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Thursday, September 28, 2006

Credit Junkies

I am tired of being viewed as a credit-spewing machine. We have created a system in which students are only interested in points, credit, and grades. And though I do not believe that the human mind is equivalent to poultry, I do fear that this system will only churn out pecking hens that as soon as the food pellets stop appearing become quite somnambulant in nature.

The concrete cause of my frustration is a recent vocabulary quiz. Nearly ninety percent of the students failed. The words were drawn from the text that we are currently reading in class, the students were given to 45 minute class periods to fill out a sheet of notes on the words, and we had a Jeopardy style review (using a Smartboard) the day before the quiz. The words were no more difficult than you would find in a daily newspaper.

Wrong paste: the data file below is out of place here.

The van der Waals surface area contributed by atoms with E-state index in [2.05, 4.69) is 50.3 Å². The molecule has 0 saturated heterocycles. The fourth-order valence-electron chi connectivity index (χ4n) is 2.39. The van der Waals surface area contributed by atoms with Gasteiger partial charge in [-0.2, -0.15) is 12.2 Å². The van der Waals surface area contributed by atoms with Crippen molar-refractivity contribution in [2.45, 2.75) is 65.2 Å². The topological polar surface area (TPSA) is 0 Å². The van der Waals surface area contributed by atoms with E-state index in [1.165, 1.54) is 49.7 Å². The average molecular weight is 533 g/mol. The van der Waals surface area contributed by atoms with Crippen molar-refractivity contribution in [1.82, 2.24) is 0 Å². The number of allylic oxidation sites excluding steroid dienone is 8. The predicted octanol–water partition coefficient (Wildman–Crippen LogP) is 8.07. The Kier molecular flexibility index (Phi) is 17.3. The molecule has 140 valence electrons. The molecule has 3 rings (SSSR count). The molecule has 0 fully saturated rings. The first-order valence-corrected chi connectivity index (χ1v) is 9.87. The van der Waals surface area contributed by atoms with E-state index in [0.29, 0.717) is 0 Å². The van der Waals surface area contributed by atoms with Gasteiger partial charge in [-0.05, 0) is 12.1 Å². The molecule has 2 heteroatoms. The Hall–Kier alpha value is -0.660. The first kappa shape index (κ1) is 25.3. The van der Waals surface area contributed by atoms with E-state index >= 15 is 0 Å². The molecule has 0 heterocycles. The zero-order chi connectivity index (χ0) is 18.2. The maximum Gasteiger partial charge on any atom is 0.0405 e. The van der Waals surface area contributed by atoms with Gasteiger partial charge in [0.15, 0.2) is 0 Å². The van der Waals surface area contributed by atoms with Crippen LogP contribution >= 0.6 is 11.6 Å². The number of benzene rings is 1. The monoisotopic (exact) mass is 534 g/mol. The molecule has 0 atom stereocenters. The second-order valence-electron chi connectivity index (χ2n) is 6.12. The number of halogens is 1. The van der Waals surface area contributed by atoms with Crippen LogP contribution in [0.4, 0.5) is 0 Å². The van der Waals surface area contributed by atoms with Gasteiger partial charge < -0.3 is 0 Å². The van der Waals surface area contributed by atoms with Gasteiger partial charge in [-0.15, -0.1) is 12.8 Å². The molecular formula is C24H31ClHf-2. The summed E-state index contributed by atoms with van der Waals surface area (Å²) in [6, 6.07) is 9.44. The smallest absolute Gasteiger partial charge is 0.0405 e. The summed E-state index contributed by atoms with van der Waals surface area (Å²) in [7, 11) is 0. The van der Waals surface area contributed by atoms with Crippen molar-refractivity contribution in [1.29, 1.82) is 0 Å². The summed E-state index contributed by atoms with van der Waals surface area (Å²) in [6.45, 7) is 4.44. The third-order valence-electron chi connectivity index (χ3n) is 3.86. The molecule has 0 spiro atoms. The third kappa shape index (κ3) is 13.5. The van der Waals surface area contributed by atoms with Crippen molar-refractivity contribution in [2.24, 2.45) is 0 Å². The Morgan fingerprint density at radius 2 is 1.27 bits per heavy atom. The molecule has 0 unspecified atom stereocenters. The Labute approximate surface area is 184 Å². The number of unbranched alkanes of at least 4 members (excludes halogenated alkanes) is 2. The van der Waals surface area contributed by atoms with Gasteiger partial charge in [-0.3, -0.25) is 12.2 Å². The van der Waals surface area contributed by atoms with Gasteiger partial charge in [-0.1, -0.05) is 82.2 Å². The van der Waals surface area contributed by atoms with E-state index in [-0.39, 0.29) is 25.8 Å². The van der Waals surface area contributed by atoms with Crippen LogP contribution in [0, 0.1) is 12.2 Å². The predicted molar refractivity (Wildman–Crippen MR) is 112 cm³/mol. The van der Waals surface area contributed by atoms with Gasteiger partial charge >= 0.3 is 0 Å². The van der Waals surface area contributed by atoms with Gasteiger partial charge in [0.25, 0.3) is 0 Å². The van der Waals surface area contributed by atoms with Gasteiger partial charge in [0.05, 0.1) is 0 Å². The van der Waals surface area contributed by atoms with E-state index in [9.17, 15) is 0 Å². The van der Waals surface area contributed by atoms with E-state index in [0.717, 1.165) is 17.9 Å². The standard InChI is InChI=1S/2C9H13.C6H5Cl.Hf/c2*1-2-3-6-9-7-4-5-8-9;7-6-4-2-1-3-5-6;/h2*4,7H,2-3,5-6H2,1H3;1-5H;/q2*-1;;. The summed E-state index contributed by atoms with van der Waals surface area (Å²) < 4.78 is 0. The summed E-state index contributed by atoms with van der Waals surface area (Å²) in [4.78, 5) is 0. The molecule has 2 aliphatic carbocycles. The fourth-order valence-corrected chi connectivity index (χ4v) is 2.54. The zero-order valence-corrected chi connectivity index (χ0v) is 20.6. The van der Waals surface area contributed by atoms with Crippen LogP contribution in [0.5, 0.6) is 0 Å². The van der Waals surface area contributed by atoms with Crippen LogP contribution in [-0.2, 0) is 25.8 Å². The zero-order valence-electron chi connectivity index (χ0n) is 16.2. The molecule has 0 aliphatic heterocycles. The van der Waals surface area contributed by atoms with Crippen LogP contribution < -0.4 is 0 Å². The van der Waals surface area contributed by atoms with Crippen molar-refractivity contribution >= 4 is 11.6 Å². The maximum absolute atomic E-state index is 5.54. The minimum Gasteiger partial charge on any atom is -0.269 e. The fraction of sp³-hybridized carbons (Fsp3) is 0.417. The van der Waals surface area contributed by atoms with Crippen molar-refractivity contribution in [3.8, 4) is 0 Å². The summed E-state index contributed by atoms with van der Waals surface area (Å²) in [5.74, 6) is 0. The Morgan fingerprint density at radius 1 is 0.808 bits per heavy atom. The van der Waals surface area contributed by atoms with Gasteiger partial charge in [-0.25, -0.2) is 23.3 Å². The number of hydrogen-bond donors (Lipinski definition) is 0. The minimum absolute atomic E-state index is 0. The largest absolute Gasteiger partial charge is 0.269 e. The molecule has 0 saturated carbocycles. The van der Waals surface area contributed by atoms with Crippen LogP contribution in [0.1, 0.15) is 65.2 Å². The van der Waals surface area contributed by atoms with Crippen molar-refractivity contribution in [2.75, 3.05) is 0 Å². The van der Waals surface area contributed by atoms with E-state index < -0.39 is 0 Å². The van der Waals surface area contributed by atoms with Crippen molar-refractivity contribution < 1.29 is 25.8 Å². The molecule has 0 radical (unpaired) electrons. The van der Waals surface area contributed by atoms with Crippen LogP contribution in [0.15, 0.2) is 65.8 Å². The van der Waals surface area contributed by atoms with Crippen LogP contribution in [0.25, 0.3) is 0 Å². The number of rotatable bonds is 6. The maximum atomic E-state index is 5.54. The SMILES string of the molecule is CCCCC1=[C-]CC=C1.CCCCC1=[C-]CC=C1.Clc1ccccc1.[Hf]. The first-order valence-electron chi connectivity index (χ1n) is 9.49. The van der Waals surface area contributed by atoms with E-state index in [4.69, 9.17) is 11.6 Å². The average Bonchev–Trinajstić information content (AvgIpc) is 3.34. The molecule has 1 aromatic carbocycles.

I decided to give the quiz again. It was as if that day had never happened. Made aware of the fact that they were functionally illiterate, I assumed that the students would study during the intervening 48 hours. Though some of the students responded admirably, a number of them requested to see the old quiz so that they could only study the words that they missed. Yet others were concerned that the score on the second quiz would be lower than the first, and it would only be fair if I were to take the highest score. The disturbing part about this is that the right answers on the quiz were conjured from luck rather than knowledge.

I acknowledge that educators have a different perspective on learning, but is it too much to ask that students, people, should want to become smarter. It is a wasted day in which I learn nothing. Often people will say to me that there are so few surprises in the world today as if the ability to predict likely outcomes is a bad thing. Not only is predictive ability a valuable skill, but anyone that actually lives life would know that it is fallible and that surprises lurk around every corner. Since we have all become credit junkies and live our lives according to the rut of least resistance the only surprise most people experience is when there precious cheese is moved.

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